Dialysis Choices for ESRD Patients and the Caregivers

Dialysis modality preferences of patients with chronic kidney disease and their family caregivers are important and need to be quantified. Do patients prefer less time on dialysis or more time on dialysis? Do they prefer home modalities versus in-center modalities? What do the family caregivers prefer? These questions have not been asked or answered. A recent study by Morton et al published in the American Journal of Kidney Diseases takes on this very task. Corresponding author Dr. Rachael L. Morton (RM) from the Sydney School of Public Health, The University of Sydney, Australia, discusses this study with Dr. Tejas Desai (eAJKD), eAJKD blog advisory board member.

eAJKD: What did you know going into your study? How did that knowledge shape your study hypothesis and design?

RM: Our preliminary qualitative research, involving focus groups and interviews with pre-dialysis patients and caregivers, showed us there was strong support for home-based dialysis. We prioritized the factors important to patients and caregivers in making a dialysis choice, and the top 7 factors were included in the discrete choice survey. We also knew that some patients in the pre-dialysis period did not plan to pursue dialysis, instead choosing conservative non-dialytic care. This knowledge was important in the design of the choice survey, particularly the inclusion of an “opt-out,” or nondialysis alternative, amongst the treatment alternatives.

eAJKD: What surprised you in your findings? Did you anticipate a result that the study did not, or could not, confirm? If so, can you identify any reasons why the study could not validate your anticipations?

RM: We were surprised by the strength of preference for dialysis treatment that allowed patients and caregivers to travel for holiday or work/social obligations. We were surprised by the amount of survival time both patients and caregivers were willing to give up in order to have fewer restrictions on their travel, which highlighted to us the importance of “portable” dialysis options.

A preference for longer rather than shorter dialysis hours was not completely unexpected; however, this finding again reminded us that pre-dialysis patients without any prior experience of dialysis are willing to start out with a treatment that provides them with the greatest benefit. This may be a different situation for patients who are already established on dialysis, where increasing treatment hours can meet with resistance.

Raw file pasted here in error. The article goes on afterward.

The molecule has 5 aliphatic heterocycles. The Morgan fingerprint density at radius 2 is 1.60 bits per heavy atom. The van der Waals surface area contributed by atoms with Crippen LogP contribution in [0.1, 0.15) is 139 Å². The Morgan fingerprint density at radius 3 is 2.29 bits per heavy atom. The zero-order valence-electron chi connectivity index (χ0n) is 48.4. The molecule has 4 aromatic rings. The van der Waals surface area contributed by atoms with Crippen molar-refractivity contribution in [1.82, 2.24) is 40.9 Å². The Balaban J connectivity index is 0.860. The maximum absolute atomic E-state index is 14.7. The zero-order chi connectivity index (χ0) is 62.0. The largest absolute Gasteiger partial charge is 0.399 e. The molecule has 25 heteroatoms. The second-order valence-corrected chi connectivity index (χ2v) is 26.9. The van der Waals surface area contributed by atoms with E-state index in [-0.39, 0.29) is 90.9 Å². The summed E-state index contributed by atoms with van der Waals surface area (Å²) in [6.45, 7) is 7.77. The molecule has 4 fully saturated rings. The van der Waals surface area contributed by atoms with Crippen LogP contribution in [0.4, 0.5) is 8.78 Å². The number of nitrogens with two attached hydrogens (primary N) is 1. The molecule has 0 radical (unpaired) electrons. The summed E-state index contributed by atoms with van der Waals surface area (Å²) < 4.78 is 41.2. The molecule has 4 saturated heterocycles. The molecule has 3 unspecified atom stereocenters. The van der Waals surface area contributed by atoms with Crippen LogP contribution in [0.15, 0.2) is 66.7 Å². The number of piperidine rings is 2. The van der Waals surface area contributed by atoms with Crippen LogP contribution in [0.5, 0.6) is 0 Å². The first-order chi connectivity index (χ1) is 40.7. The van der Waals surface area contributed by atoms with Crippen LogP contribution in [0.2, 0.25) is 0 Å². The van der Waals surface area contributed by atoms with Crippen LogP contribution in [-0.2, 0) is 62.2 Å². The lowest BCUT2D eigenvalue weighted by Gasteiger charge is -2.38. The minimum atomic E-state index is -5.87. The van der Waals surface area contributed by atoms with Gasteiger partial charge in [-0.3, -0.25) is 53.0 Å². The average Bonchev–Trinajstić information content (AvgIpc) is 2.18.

Some of the treatment characteristics did not achieve statistical significance (eg. treatment flexibility), which may have been a result of a small sample size or preference heterogeneity. Whereby some preferred a “fixed” dialysis schedule, others chose a more flexible schedule.

eAJKD: What should clinicians learn from this study? Do you think our practice patterns will change based on your findings/conclusions?

RM: There are three main points:

1. Prior to starting dialysis in a facility, pre-dialysis patients and pre-dialysis caregivers show a preference for managing dialysis at home if at all possible. Therefore, more support (i.e., home training and after hours backup) needs to be provided to enable patients and their families to put this preference into practice, and initiate and manage dialysis at home.

2. Travel for holidays or work/social obligations are highly valued by the pre-dialysis population. Initiatives that make travel while on dialysis easier or less expensive for patients may increase the dialysis patients’ quality of life, and satisfaction with the therapy.

3. Caregivers are unlikely to prefer conservative non-dialytic care over dialysis for their family members. Patients who wish not to dialyze may need the support of their medical team in open discussions with family members about non-dialytic treatment options.

In summary, we hope practice patterns will change based on our study.

eAJKD: What new questions emanating from your investigation require further investigations?

RM: We are currently replicating the discrete choice studies in other centers internationally, where the prevalence of home therapies is not as high. We see the need for further research to elicit preferences for different types of caregiver support in home dialysis, such as respite programs or dialysis holiday programs.  There is also a need to elicit treatment preferences for older patients (eg, >75 years of age) with advanced kidney disease.  In addition, our team would like to explore the reasons that nocturnal dialysis, either at home or in center, may be less preferred by patients and caregivers than daytime dialysis.

From a discrete choice methodological standpoint, there are many areas that deserve further investigation. First, there is little guidance on how qualitative research methods can identify and inform discrete choice survey characteristics. The selection of characteristics and their influence in primary discrete choice studies is often poorly documented, but critical to the face validity of the research. A separate paper that demonstrates how the nominal group technique, for example, can be used to prioritize discrete choice characteristics would be a helpful contribution to the literature. Second, methodological work that explores the use of an error components model and its ability to forecast market shares (such as the future shares of dialysis modality) would provide a novel contribution to the choice literature. Finally, we would like to pursue the development of a multi-criteria decision aid, which may be helpful for clinicians and patients making treatment decisions under uncertainty.

To view the article abstract or full-text (subscription required), please visit AJKD.org

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